A corpse sitting up on the slab due to the effects of rigor mortis
Rigor mortis (Latin: rigor “stiffness”, mortis “of death”) is one of the recognizable signs of death, caused by chemical changes in the muscles after death, causing the limbs of the corpse to become stiff and difficult to move or manipulate. In humans, it commences after about three to four hours, reaches maximum stiffness after 12 hours, and gradually dissipates until approximately 48 to 60 hours after death.
At the time of death, a condition called “primary flaccidity” occurs. Following this, the muscles stiffen in rigor mortis. All muscles in the body are affected. Starting between two and six hours following death, rigor mortis begins with the eyelids, neck, and jaw. The sequence may be due to different lactic acid levels among different muscles, which is directly related to the difference in glycogen levels and different types of muscle fibers. Rigor mortis then spreads to the other muscles within the next four to six hours, including the internal organs. The onset of rigor mortis is affected by the individual’s age, sex, physical condition, and muscular build. Rigor mortis may not be perceivable in many infant and child corpses due to their smaller muscle mass.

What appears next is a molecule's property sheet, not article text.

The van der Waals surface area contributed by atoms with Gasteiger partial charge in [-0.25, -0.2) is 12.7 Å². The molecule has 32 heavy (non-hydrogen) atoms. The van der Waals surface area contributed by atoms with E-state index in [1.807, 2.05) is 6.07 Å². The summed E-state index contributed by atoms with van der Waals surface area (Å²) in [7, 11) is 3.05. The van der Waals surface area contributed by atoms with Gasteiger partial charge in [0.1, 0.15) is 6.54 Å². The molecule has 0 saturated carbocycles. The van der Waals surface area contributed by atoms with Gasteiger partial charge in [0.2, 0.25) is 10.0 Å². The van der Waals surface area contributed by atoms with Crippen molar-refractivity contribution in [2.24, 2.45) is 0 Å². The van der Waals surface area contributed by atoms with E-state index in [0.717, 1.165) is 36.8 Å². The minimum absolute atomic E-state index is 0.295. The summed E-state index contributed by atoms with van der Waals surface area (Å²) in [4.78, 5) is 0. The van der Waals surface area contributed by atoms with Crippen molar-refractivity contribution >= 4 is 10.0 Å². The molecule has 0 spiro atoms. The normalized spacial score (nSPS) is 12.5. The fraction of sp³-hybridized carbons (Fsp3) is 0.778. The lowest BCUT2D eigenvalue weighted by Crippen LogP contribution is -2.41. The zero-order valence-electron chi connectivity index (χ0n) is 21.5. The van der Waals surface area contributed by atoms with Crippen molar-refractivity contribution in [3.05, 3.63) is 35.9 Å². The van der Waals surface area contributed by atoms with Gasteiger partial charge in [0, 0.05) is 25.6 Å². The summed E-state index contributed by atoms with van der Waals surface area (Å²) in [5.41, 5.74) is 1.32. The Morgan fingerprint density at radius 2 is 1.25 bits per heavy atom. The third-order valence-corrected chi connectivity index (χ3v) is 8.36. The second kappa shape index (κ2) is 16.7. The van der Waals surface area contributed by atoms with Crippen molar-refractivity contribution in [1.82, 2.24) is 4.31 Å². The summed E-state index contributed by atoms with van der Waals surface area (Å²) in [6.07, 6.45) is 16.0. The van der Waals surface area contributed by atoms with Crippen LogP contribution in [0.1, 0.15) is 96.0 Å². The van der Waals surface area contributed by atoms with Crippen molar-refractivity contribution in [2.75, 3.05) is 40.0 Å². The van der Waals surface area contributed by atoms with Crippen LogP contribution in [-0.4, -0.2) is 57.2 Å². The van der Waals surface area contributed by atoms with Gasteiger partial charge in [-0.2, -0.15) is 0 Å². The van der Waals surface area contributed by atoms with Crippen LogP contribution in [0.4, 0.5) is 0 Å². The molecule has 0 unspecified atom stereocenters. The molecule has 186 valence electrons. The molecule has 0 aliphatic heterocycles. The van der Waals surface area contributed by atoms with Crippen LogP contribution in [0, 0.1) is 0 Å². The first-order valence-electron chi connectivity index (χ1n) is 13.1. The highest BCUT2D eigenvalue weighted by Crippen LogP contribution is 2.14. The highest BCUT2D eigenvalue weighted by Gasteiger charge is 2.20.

Rigor mortis is very important in meat technology. The onset of rigor mortis and its resolution partially determines the tenderness of meat. If the postslaughter meat is immediately chilled to 15°C (59°F), a phenomenon known as cold shortening occurs, where the muscle sarcomeres shrink to a third of their original length.